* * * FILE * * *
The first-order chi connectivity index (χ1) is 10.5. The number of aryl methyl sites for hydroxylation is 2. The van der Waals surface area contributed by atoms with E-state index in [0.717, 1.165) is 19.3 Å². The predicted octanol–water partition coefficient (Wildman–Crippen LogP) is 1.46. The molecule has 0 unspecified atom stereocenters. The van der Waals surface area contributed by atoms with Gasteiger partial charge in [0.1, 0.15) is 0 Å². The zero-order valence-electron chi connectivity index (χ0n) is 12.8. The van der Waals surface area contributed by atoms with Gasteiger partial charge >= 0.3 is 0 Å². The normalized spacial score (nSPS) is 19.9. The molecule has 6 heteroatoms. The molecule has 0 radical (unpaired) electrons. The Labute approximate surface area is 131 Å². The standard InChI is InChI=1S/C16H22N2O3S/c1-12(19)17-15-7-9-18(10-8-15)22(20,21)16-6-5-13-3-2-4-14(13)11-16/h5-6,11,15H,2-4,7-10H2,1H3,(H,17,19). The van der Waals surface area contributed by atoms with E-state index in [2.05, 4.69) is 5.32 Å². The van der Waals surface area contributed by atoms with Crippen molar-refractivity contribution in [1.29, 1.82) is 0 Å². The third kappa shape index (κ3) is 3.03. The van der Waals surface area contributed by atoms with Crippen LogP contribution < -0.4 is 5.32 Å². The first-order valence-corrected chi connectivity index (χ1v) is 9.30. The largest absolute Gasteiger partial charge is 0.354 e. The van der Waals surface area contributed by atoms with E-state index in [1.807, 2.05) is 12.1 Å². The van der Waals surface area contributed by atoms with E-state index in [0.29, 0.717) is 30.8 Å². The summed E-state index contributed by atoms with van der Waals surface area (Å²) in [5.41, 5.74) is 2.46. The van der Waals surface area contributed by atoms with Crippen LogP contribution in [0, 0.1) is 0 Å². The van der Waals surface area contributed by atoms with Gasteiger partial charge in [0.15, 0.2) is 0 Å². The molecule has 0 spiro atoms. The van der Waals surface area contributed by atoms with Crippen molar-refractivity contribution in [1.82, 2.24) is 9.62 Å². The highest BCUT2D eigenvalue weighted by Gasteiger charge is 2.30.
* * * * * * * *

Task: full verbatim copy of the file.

The first-order chi connectivity index (χ1) is 10.5. The number of aryl methyl sites for hydroxylation is 2. The van der Waals surface area contributed by atoms with E-state index in [0.717, 1.165) is 19.3 Å². The predicted octanol–water partition coefficient (Wildman–Crippen LogP) is 1.46. The molecule has 0 unspecified atom stereocenters. The van der Waals surface area contributed by atoms with Gasteiger partial charge in [0.1, 0.15) is 0 Å². The zero-order valence-electron chi connectivity index (χ0n) is 12.8. The van der Waals surface area contributed by atoms with Gasteiger partial charge >= 0.3 is 0 Å². The normalized spacial score (nSPS) is 19.9. The molecule has 6 heteroatoms. The molecule has 0 radical (unpaired) electrons. The Labute approximate surface area is 131 Å². The standard InChI is InChI=1S/C16H22N2O3S/c1-12(19)17-15-7-9-18(10-8-15)22(20,21)16-6-5-13-3-2-4-14(13)11-16/h5-6,11,15H,2-4,7-10H2,1H3,(H,17,19). The van der Waals surface area contributed by atoms with E-state index in [2.05, 4.69) is 5.32 Å². The van der Waals surface area contributed by atoms with Crippen molar-refractivity contribution in [1.29, 1.82) is 0 Å². The third kappa shape index (κ3) is 3.03. The van der Waals surface area contributed by atoms with Crippen LogP contribution < -0.4 is 5.32 Å². The first-order valence-corrected chi connectivity index (χ1v) is 9.30. The largest absolute Gasteiger partial charge is 0.354 e. The van der Waals surface area contributed by atoms with E-state index in [1.807, 2.05) is 12.1 Å². The van der Waals surface area contributed by atoms with E-state index in [0.29, 0.717) is 30.8 Å². The summed E-state index contributed by atoms with van der Waals surface area (Å²) in [5.41, 5.74) is 2.46. The van der Waals surface area contributed by atoms with Crippen LogP contribution in [0, 0.1) is 0 Å². The van der Waals surface area contributed by atoms with Gasteiger partial charge in [0.15, 0.2) is 0 Å². The molecule has 0 spiro atoms. The van der Waals surface area contributed by atoms with Crippen molar-refractivity contribution in [1.82, 2.24) is 9.62 Å². The highest BCUT2D eigenvalue weighted by Gasteiger charge is 2.30.